Notes on the Zwerchau

From the Primer:

  • Zwerchau
  • - ‘Athwart Cut’. A cut made roughly parallel to the ground with the hilt held high, using the short/false-edge when made from the right, and the long/true-edge when made from the left, and ending in a position similar to Ochs. It can be used as a versetzen, breaking Vom Tag by displacing cuts from above and cutting into the opening on the other side of their head. The Zwerchau uses the thumb under the blade in order to support it and give stability to the cut. When done from the right, it requires supination of the right forearm.
From Goliath, 22r, the Zwerchau against an oberhau:
To the face!

Dobringer 27r-28r:
This is on the cross strike [Twerehaw]
The cross strike [Twere] takes away what
comes from the roof, do the cross strike
[Twere] with the strong and note your work.
Cross strike [Twere] to the plough [P?uge]
and follow hard to the ox [Ochsen] he who
do the cross strike [Tweret] well with a
leap will hit the head. He who lead the
feint/error [Veller] , hits from below as
he wish, [Vorkerer] forces, runs through
[Durchlawfer] and wrestles [Ringet] take
the elbow with skill, jump him in the scale.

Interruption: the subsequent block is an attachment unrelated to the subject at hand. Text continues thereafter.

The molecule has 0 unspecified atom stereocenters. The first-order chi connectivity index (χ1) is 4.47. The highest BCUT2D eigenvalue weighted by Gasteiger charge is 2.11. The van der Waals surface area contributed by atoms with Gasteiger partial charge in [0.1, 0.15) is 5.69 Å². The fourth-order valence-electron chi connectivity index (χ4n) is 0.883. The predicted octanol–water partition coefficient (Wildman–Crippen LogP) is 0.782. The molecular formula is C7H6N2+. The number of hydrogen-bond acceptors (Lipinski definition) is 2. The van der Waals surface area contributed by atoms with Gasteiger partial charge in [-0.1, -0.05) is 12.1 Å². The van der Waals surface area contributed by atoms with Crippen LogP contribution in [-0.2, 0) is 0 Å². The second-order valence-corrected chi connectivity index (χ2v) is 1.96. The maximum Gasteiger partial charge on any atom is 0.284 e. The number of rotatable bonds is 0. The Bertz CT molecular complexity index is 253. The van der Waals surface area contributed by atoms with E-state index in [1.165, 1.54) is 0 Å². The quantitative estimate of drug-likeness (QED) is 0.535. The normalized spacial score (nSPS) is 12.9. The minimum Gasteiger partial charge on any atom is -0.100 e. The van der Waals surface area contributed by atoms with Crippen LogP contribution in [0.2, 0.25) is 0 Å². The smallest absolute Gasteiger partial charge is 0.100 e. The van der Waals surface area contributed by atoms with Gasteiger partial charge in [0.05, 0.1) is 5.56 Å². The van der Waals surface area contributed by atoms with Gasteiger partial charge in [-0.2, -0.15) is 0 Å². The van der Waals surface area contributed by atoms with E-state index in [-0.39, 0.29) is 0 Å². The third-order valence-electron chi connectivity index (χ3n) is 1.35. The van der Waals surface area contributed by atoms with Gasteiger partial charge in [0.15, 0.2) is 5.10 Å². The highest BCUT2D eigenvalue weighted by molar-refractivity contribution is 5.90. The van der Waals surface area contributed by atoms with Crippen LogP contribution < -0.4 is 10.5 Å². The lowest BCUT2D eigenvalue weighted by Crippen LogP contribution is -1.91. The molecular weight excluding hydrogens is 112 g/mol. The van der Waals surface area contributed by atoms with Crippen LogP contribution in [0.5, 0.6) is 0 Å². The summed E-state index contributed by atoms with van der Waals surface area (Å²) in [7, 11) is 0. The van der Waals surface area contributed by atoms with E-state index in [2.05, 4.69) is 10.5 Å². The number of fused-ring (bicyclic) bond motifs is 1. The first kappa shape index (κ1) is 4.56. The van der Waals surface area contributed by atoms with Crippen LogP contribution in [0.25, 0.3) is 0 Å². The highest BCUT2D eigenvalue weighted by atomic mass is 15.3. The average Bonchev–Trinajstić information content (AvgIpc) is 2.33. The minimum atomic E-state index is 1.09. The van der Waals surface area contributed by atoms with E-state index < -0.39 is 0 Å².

Glossa. Note and know that from the whole
sword no strike is as good, ready and strong
as the cross strike [Twerhaw]. And it goes
across to both sides using both edges the
foremost and the rearmost at all openings
below and above. And all that comes from
the roof [Dem tage], that is the upper strike
[Oberhaw] or what comes from above and
goes down, that the cross strike [Twerhaw]
will break and defends against for you if
you do the cross strike [Twerhaw] well, or
if you cast the sword aslant in front of the
head on whichever side you wish, just as
you do when you want to get into the hang-
ings [Hengen] or the turning [Winden]. In
the cross strike [Twerhaw] you turn the ?at
sides of the sword, one up and one down
with the point horizontal, one [edge] to the
right and one to the left side. And it is good
to bind the opponent’s sword with this cross
strike [Twerhaw]. When this has happened
then the other can come away with dif?-
culty and he will then be struck on both
sides with the cross strike [Twerhaw]. So
when you make a cross strike [Twerhaw],
regardless of the side or if it is high or low,
you will go up with the sword with your
hand turned and the cross guard in front
of your head so that you are well guarded
and covered. You shall do the cross strike
[Twerhaw] with a certain amount of power.
And when you must ?ght for your neck [i.e.
for your life] , then you shall use the earlier
described teachings and seek and win the first strike
[Vorschlag] with a good cross strike [Twere-
haw]. When you go against another, then as
soon as you think that you can reach him,
with a step or leap, explode with a cross
strike [Twerehaw] from high on the right
side using the back edge straight at the
head. And you shall let the point shoot out
and move across well so that you drive the